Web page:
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‘Parade’: How Spandau Ballet Marched Into New Territory
In Depth

‘Parade’: How Spandau Ballet Marched Into New Territory

Spandau Ballet were at peak fame for the ‘Parade’ album, which signalled a new approach for the former New Romantics turned soul balladeers…


There was a focused efficiency to the follow-up to Spandau Ballet’s most successful album, True. For 1984’s Parade, the five-piece regrouped with producers Tony Swain and Steve Jolley to polish off an eight-track collection that would prove to be almost as successful as their previous record. There was, of course, a natural pecking order to the chart hierarchy at the end of that year, with Duran Duran the leaders of the pack stateside, and Spandau Ballet reigning supreme across Europe, leaving Culture Club and Wham! strong just about everywhere (especially in Asia). But things were starting to change, as more muscular, rock-oriented acts started to dominate radio airplay. The lighter, synth-centric atmosphere of New Pop was slowly starting to diffuse.

Listen to ‘Parade’ here.

“We were all beginning to prefer this louder version of ourselves”

Spandau Ballet had taken notice, with songwriter Gary Kemp aware that the group’s very survival had thus far depended on an ability to innovate and move with the times. The Londoners had been wise to transform from New Romantics (on 1981’s Journeys To Glory and the following year’s Diamond) to sophisticated soul boys for the multi-platinum True. Now it was time to change again.

Parade was an album conceived for a huge global tour. “Since writing the last album, we had become a live act; in fact, we were all beginning to prefer this louder version of ourselves,” Kemp recalled in his 2009 autobiography, I Know This Much. “Where with the True album, I’d only be concerned with the sound of the record, now the songs would be written for the stage, and this time those stages would be arenas.”

“There was genuine surprise among critics who’d written us off as clothes horses”

Following lengthy rehearsal sessions in England, Parade was recorded in Munich’s Musicland studios in approximately six weeks, and it’s a punchy, no-filler triumph. Lead single – and arguably the album’s most familiar hit – Only When You Leave is a robust, hook-heavy slab of pop-rock that did great business in Europe, peaking at No.3 in the UK but proving to be the band’s last hit stateside, with a highest position of No.34 in September 1984.

By then, the standard formula of issuing multiple single releases had seen the dignified, midtempo I’ll Fly For You land inside the UK Top 10, while the jittery rock-dance cut Highly Strung was waiting in the wings, with evocative ballad Round And Round also scheduled for a Christmas release. With four of the album’s eight tracks earmarked for issue as single, you might be forgiven for thinking sales of Parade would be compromised. Far from it. Standard 80s marketing saw each single supported by a lavish video that only seemed to fuel the parent album’s momentum.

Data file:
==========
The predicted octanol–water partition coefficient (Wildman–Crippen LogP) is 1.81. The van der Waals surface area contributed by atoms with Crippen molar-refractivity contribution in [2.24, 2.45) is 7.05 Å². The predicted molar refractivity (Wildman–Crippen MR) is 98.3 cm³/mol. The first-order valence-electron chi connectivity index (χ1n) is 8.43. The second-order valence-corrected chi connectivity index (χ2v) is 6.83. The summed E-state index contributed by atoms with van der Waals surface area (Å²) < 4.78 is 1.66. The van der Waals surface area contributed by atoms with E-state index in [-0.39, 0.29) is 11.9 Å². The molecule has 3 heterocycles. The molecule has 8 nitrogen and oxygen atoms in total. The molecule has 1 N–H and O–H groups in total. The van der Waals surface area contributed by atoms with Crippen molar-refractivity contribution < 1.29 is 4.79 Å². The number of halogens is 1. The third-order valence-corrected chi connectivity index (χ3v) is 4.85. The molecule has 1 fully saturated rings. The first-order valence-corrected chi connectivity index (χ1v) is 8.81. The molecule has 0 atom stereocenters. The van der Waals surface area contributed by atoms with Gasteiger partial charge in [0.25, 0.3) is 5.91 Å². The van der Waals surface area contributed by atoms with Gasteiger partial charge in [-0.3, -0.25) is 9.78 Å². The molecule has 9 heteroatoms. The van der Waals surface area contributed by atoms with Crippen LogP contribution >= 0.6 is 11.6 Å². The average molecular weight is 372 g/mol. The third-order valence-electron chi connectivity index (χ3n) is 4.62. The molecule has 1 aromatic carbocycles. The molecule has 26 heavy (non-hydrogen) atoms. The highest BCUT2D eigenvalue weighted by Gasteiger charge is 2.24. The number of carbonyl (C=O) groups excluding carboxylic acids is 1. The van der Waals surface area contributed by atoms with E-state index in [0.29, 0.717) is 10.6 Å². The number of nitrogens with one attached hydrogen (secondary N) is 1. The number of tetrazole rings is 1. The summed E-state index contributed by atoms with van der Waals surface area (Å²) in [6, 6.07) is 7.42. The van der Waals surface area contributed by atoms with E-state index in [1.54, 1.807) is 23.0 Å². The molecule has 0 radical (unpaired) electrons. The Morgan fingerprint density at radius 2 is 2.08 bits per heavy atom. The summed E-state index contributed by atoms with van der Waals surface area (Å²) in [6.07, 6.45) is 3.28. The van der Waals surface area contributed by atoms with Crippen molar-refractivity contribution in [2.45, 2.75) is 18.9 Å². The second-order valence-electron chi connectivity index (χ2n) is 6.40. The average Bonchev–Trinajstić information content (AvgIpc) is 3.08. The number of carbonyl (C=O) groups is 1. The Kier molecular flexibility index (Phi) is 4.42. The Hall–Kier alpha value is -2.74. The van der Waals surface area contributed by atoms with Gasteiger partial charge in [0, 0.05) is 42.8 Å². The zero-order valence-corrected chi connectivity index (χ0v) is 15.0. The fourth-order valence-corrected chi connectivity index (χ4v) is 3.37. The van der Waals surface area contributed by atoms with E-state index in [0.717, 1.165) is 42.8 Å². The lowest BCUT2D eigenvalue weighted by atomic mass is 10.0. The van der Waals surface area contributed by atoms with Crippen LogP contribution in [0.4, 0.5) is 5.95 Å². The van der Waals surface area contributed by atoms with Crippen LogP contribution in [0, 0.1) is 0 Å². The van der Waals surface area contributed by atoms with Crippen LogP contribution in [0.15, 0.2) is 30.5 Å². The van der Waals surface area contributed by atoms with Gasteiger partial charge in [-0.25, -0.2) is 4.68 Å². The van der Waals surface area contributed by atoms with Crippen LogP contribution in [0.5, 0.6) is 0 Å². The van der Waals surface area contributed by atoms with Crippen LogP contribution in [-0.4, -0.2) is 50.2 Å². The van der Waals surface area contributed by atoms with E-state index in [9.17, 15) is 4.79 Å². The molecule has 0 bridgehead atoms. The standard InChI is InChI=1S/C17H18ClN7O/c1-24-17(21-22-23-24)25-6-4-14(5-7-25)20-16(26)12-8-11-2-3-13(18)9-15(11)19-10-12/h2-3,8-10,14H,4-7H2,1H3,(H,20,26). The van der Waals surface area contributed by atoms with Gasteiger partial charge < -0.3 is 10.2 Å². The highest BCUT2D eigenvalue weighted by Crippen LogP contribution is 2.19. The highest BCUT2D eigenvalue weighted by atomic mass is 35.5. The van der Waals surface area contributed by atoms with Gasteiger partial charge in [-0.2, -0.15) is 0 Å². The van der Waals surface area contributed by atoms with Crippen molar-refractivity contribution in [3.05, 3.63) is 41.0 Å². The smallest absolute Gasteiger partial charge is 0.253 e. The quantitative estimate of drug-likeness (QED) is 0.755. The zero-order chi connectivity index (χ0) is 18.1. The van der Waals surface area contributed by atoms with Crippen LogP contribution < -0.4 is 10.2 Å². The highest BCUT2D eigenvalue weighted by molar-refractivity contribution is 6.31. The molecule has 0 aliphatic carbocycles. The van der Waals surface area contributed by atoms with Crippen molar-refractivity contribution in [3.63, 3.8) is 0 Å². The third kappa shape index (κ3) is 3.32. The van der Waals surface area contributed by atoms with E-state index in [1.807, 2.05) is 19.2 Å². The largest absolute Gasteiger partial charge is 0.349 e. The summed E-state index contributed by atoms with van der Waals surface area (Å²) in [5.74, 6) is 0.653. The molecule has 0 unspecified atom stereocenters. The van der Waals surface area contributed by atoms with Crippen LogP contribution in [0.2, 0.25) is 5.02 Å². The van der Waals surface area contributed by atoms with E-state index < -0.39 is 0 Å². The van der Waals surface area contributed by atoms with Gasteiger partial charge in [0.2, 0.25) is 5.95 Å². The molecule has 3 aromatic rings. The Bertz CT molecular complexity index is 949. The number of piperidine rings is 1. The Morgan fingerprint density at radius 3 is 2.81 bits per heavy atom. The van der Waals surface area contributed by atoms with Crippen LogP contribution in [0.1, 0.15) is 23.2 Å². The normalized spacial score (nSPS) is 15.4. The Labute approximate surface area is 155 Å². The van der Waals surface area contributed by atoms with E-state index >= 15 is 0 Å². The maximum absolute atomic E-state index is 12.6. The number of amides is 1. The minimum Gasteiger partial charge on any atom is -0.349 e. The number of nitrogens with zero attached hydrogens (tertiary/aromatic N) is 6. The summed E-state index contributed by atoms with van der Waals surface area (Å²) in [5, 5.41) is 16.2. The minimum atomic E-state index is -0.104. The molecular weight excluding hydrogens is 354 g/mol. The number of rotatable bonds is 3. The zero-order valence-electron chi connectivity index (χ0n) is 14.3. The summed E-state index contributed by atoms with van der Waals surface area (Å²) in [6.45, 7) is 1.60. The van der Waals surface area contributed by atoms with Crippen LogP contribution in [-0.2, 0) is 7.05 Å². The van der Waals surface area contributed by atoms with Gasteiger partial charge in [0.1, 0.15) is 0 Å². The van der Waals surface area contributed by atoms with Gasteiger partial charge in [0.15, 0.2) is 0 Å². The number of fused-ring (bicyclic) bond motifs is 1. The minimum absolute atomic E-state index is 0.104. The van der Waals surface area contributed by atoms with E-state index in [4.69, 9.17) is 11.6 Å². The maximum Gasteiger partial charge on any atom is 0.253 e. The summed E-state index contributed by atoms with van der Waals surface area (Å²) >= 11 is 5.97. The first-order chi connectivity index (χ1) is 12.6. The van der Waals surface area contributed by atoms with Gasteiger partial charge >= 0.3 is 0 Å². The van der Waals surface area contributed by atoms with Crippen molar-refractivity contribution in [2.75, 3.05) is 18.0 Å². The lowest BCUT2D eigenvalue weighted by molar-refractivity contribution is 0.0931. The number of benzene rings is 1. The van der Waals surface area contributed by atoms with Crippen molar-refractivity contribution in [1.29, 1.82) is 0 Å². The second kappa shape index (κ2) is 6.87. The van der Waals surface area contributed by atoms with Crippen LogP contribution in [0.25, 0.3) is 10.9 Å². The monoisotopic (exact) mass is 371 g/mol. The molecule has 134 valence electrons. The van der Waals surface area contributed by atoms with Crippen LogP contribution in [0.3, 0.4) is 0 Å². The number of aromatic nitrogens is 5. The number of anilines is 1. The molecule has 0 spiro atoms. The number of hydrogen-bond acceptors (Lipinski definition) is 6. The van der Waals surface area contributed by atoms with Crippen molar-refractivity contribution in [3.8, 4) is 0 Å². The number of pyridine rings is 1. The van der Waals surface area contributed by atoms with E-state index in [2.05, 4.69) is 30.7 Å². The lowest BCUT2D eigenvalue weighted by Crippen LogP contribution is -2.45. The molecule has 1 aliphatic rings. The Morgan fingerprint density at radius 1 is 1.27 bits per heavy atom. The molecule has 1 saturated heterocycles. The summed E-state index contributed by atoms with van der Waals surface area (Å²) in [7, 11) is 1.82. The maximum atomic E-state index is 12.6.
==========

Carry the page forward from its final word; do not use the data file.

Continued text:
For Parade, which peaked at No.2 in the UK following its release, on 22 June 1984, the videos were off the scale – Only When You Leave and Round And Round are largely plush, studio affairs, but I’ll Fly For You was filmed on location in New Orleans, and Highly Strung had the then British colony of Hong Kong as its colourful backdrop.

“There was a real energy about the band at that time and a strong, collective spirit,” recalled lead singer Tony Hadley. “We’d had our first No.1 and a successful tour behind us; we had proved ourselves. I think there was a genuine sense of surprise among those critics who’d written us off as little more than clothes horses that we were capable of playing and performing live to such a level.”

“‘Parade’ is still my favourite Spandau album”

On album tracks such as the atmospheric Nature Of The Beast there are echoes of the more theatrical, mannered act that Spandau Ballet had been, while the dance influences of Revenge For Love and Always In The Back Of My Mind offer a chunky, pop-rock reset on the soulful production that was typical of much of Swain and Jolley’s work on True and with their other acts, such as Imagination and Alison Moyet. The single-that-should-have-been, With The Pride, is a sweeping stadium singalong that proved a highlight of the global tour that followed the record’s release (the 2010 special-edition reissue of Parade included a recording of a great Wembley Arena concert staged that Christmas).

“I was happy with my voice,” Hadley recalled in his 2004 autobiography, To Cut A Long Story Short. “The standard of playing was getting better and better, and the newly rehearsed songs Gary had written had shaped up extremely well, too. Parade is still my favourite Spandau album. At that point, the band was a fantastically stable ship.”

Choppier waters lay ahead, but Parade arguably marks the high-water mark for Spandau Ballet, the pop-rock chameleons determined to stay one step ahead of the fiercely competitive 80s chart pack.

Buy Spandau Ballet vinyl at the Dig! store.

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